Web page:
Plan Your Visit to the Waikiki Aquarium
If you’re vacationing on Oahu then you’ve probably already explored some of the island’s sublime beaches and dipped your toes into the clear blue waters of the Pacific. But have you stopped to wonder about the many creatures that live below the surface? If you’re curious to learn about subaquatic life in Hawaii, read on and plan a visit to the Waikiki Aquarium.
A Brief History of the Waikiki Aquarium
- Inaugurated in 1904, the Waikiki Aquarium is the second-oldest aquarium in the United States after the New York Aquarium.
- Set up as a place to show the world the riches of the Hawaii reef, in its first 15 years it displayed animals collected by local anglers.
- Since 1919 it has been an important institution of the University of Hawaii.
- The aquarium moved to its present location in 1955 and today houses 3,500 organisms of 490 species of marine plants and animals.
What to See at the Waikiki Aquarium
A visit to the Waikiki Aquarium offers the chance to explore over a dozen exhibits that showcase the magic of the ocean. The following are currently open to the public:
- Amazing Adaptations: A 60-foot-long gallery wall displaying various species of seahorses, seadragons, and pipefishes.
- Giant Clams: An outdoor display of giant clams found in the South Pacific, Indian Ocean, and Red Sea.
- Marine Protected Areas and Conservation: Showcase of Pacific habitats and species, including the Asian Arowana and Hawaiian stream gobies.
- Coral Farm: An area dedicated to the cultivation of corals in aquariums.
- Ocean Aquaculture: An exhibit that explores the life of the Pacific six-fingered threadfin, or moi, which is a food fish once reared only for royalty.
- Northwestern Hawaiian Islands: One of the world’s largest aquarium exhibits, home to 7,000 colorful species including angelfish and tigerfish.
- Diversity and Adaptations: A gallery that highlights the way creatures, such as seahorses, shrimp, and turkey fish, adapt to feed, deceive, and stay alive.
- Hunters on the Reef: This enormous tank is home to groupers, jacks, sharks, and other predators of the sea. Look out for the distinctive zebra shark.
- Ocean Drifters: In this rotating exhibition are curious critters from the world’s seas like jellyfish and sea nettles.
- Hawaiian Marine Communities: A recreation of important local marine habitats. Among them is Kane’ohe Bay and the surf coastlines around Koko Head.
- Jet Set: Take a look at some of the creatures that have the ability to move via jet propulsion, like the octopus.
- South Pacific Marine Communities: A collection of five smaller exhibits that examine the Pacific habitats and ecological communities, and their threats.
- The Living Reef: A unique opportunity to witness the abundance of both stony and soft coral species that inhabit the Pacific Ocean.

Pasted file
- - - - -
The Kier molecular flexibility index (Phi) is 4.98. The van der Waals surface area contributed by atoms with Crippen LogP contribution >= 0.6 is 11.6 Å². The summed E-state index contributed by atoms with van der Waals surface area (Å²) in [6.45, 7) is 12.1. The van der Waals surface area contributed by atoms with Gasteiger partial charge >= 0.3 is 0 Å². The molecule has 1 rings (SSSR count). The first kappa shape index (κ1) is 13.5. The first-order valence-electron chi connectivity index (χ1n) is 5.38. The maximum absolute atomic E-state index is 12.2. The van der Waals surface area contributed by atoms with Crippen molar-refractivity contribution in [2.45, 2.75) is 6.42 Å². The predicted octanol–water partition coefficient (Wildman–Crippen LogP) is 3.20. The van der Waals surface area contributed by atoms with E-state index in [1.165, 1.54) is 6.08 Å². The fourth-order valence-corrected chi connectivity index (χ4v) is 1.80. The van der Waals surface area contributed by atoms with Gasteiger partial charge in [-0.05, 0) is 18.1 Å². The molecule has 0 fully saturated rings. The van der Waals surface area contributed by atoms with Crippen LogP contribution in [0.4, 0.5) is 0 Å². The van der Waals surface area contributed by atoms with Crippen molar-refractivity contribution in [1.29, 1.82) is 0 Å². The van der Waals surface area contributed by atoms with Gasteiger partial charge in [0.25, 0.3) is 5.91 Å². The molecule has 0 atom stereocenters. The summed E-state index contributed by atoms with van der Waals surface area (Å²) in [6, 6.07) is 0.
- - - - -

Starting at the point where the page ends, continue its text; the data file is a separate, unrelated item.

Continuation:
Tours, Activities, and Events at the Aquarium
- All internal activities, classes, and workshops are currently suspended due to Covid restrictions. Updates and more information can be found here.
- Waikiki Aquarium Beach Cleanups: Join a team of experts and volunteers in cleaning up Waikiki’s beaches and parks. It’s free to attend, and all ages are welcome.
- Ke Kani O Ke Kai: An outdoor oceanside summer concert series with well-known Hawaiian artists. Check the website for event dates.
Waikiki Aquarium Opening Hours
- The aquarium is open every day of the year, except for Honolulu Marathon Day (December 10th, 2023) and Christmas Day.
- Regular hours: 9 am to 4.30 pm (site closes at 5 pm)
- Thanksgiving Day: 9 am to 2.30 pm (site closes at 3 pm)
- New Year’s Day: 11 am to 4.30 pm (site closes at 5 pm)
Waikiki Aquarium Tickets and Admission Fees
- Adults (13 to 64): $12
- Junior (4 to 12): $5
- Senior (64+): $5
- Children (3 and under): Free
- Kama’aina (Hawaiian residents) and military personnel: $8
- All paid admission fees include the use of the aquarium’s mobile audio guide.
How to Get to the Waikiki Aquarium
- Location: 2777 Kalākaua Avenue, Waikiki.
- From the Waikiki Resort Hotel, it’s either a 5-minute drive or a 15-minute walk.
- Limited free parking is available outside the aquarium. Otherwise, metered parking is possible along Kalākaua Avenue.
- Other ways to get here are on TheBus (lines 14, 19, 20, and 22) and the green line of the Waikiki Trolley.
Tips for Visiting Waikiki Aquarium
- Allow between 45 minutes to one hour to see all of the exhibits.
- Signs indicate a one-way route around the aquarium, which visitors are encouraged to follow.
- Consider bringing a light sweater or cardigan for rooms where the air-conditioning is turned up to the max.
- Face coverings are advisable, although not compulsory.
- There’s no food or drink sold inside the attraction, but visitors are welcome to bring their own.